Healing The Past – How We Can End Intergenerational Trauma in Indigenous Youth

Australian Rotary Health has partially funded research in the Bigiswun Kid Project, a longitudinal study that analysed the mental health and wellbeing of Indigenous adolescents living in the remote Fitzroy Valley Aboriginal communities.

In 2018, Professor Elizabeth Elliot from the University of Sydney was awarded an ARH Mental Health Research Grant to lead the Bigiswun Kid Project (‘Bigiswun Kid’ meaning ‘Big One Kid’ or ‘Adolescent’ in the Kimberley Kriol language).

At the request of Aboriginal community leaders, Professor Elliot and her team collaborated with the Marninwarntikura Women’s Resource Centre and Fitzroy Crossing Aboriginal Community-Controlled Organisation in 2020-21 to conduct the study. It follows a similar study ten years prior, called the Lililwan Project, now revealing new information on the impacts that high rates of prenatal alcohol exposure, fetal alcohol spectrum disorder and early life trauma has had on Indigenous youth.

The Lililwan Project found that 90% of Indigenous youth aged 7-9 experienced early life trauma, with 20% meeting the criteria for fetal alcohol spectrum disorder. The Bigiswun Kid Project has followed up with the same cohort of youth, now aged 17-19, finding many self-reporting mental health concerns and or self-harm or suicidal intent. Such findings have expressed grave concern for the lack of psychological support in these Aboriginal communities.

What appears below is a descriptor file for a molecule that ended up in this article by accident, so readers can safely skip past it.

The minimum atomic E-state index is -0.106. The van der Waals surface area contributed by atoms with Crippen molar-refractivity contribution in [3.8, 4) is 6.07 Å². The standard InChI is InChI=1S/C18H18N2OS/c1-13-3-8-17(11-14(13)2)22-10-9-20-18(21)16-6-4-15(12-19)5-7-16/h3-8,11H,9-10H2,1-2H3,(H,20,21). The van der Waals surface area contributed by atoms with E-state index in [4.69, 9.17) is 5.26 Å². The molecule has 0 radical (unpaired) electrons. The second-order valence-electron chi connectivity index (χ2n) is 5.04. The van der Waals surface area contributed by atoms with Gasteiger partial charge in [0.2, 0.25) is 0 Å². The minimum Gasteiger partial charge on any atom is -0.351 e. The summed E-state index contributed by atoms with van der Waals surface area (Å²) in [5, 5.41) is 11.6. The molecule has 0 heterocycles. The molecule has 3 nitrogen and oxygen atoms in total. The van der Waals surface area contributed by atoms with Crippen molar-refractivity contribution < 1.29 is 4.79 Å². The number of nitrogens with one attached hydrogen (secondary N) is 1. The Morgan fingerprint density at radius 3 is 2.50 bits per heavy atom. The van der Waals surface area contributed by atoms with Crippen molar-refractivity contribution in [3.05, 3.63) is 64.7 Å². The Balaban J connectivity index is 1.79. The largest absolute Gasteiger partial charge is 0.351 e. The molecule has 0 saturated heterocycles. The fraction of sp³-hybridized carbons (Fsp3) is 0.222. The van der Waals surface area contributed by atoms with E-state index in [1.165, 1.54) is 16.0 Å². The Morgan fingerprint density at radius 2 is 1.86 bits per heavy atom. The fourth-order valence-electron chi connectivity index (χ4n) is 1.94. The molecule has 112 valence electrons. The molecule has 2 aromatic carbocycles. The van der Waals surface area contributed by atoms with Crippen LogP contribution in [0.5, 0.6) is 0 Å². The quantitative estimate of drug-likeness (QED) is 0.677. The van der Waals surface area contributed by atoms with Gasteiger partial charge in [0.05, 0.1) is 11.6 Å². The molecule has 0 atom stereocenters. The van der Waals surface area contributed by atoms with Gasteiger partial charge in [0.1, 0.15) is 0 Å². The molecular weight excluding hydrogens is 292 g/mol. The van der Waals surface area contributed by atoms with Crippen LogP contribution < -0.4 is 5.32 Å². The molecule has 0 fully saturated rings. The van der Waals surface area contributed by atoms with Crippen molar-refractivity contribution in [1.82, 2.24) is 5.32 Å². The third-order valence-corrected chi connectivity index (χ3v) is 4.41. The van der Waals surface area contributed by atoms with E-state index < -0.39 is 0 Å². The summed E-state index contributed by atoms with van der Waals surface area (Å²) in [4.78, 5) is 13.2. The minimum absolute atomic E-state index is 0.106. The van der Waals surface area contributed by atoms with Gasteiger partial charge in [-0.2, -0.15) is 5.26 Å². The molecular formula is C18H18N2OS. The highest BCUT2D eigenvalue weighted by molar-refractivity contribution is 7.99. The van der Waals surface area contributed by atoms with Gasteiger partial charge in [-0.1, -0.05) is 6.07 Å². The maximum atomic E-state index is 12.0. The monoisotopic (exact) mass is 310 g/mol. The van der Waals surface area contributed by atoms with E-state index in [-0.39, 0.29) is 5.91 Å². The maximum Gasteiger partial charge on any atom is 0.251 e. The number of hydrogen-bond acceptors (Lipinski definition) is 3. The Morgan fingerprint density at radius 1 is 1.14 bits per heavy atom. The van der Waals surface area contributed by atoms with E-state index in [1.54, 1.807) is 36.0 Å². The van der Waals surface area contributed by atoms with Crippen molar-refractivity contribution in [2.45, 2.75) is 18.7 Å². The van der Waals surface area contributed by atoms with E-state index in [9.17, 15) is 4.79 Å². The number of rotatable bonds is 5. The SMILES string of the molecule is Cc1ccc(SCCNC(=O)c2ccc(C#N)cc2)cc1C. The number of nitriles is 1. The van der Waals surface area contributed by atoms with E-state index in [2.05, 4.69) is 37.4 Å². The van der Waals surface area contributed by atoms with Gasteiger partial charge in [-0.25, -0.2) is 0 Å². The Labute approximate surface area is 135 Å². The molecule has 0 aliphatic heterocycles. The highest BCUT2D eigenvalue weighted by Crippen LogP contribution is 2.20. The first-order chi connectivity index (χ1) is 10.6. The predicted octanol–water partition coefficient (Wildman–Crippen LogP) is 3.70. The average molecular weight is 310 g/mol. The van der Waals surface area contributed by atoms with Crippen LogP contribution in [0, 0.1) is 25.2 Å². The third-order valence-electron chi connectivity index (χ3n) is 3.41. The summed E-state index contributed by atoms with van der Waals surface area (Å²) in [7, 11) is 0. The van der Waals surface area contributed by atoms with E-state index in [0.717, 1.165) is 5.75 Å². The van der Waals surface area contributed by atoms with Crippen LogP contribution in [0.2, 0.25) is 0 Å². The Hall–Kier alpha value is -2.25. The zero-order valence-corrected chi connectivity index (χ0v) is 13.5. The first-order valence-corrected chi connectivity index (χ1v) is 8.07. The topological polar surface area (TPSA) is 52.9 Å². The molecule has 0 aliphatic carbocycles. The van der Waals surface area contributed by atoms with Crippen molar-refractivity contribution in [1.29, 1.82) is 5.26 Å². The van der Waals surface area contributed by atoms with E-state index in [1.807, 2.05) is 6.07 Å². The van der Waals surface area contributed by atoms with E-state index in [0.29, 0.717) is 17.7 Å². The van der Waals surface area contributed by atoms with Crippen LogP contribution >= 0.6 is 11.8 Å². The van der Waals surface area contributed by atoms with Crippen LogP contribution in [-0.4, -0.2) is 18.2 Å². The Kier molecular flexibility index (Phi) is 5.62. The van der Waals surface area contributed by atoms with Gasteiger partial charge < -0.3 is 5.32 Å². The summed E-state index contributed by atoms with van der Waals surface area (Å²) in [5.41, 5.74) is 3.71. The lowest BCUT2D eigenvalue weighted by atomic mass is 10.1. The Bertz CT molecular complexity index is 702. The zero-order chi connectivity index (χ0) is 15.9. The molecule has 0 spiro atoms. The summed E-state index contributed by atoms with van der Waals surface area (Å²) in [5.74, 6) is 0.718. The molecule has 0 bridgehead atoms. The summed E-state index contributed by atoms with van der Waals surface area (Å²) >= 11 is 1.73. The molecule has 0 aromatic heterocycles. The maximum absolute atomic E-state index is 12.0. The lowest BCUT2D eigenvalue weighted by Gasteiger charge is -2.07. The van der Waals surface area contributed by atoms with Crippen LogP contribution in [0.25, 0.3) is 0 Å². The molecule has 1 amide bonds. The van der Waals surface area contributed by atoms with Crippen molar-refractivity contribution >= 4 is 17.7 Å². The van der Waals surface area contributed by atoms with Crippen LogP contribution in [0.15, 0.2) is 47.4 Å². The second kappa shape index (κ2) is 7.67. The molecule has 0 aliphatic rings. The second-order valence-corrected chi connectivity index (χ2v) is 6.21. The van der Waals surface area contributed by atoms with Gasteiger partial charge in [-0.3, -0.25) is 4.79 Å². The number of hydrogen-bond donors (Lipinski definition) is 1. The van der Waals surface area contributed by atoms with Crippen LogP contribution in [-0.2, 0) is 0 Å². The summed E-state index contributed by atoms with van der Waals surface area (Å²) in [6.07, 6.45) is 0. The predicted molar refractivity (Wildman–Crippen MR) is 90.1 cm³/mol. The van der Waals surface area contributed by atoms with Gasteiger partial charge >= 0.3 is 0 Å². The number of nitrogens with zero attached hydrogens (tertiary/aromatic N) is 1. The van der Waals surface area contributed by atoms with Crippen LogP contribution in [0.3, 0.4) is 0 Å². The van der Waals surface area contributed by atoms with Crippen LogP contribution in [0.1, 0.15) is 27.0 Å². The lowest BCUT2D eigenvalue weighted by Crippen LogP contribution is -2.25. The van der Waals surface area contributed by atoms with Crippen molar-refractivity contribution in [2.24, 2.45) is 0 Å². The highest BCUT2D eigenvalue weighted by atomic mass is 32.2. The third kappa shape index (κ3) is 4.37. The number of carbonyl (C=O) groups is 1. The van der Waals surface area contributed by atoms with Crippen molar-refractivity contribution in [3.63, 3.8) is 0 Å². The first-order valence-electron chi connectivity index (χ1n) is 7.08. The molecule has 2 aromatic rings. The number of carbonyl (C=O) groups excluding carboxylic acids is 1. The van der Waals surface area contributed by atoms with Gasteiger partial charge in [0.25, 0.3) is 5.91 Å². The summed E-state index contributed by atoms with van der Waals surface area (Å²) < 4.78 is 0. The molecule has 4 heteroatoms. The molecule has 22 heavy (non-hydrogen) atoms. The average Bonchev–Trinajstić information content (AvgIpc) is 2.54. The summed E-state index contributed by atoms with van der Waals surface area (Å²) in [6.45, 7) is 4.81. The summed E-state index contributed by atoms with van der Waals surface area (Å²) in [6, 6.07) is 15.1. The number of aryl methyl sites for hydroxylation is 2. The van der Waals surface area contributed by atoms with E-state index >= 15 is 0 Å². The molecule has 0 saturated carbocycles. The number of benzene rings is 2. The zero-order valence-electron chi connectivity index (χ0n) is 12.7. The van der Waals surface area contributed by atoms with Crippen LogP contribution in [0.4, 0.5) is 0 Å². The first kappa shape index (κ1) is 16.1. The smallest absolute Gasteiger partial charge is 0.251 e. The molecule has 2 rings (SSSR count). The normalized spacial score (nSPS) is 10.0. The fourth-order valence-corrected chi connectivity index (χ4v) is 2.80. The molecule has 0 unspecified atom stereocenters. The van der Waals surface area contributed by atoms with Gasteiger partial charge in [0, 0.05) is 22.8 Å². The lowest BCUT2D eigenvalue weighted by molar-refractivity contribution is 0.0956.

All parents and young people interviewed in the study said they want a locally based, social and emotional wellbeing service to support their communities heal from the intergenerational trauma in consequence from the continual impacts of colonial policies.

“Young people aged 17-19 years living in the remote Fitzroy Valley in Western Australia clearly identified the supports and services they need to thrive in adulthood. They told us they need a social and emotional well-being service; supported work programs; housing; and on-going opportunity to spend time on-country” said Professor Elizabeth Elliott, Paediatrician.

“The Bigiswun Kid Project has highlighted the impact intergenerational trauma is continuing to have on our young people,” said Emily Carter, CEO of Marninwartikura Women’s Resource Centre. “Intergenerational trauma is real, it is not a flippant word, it is our lived reality, and it is impacting our health, mental health, and spiritual health.”

Media contact: Alexander Galati – alexander@arh.org.au
First published 30th  January 2022

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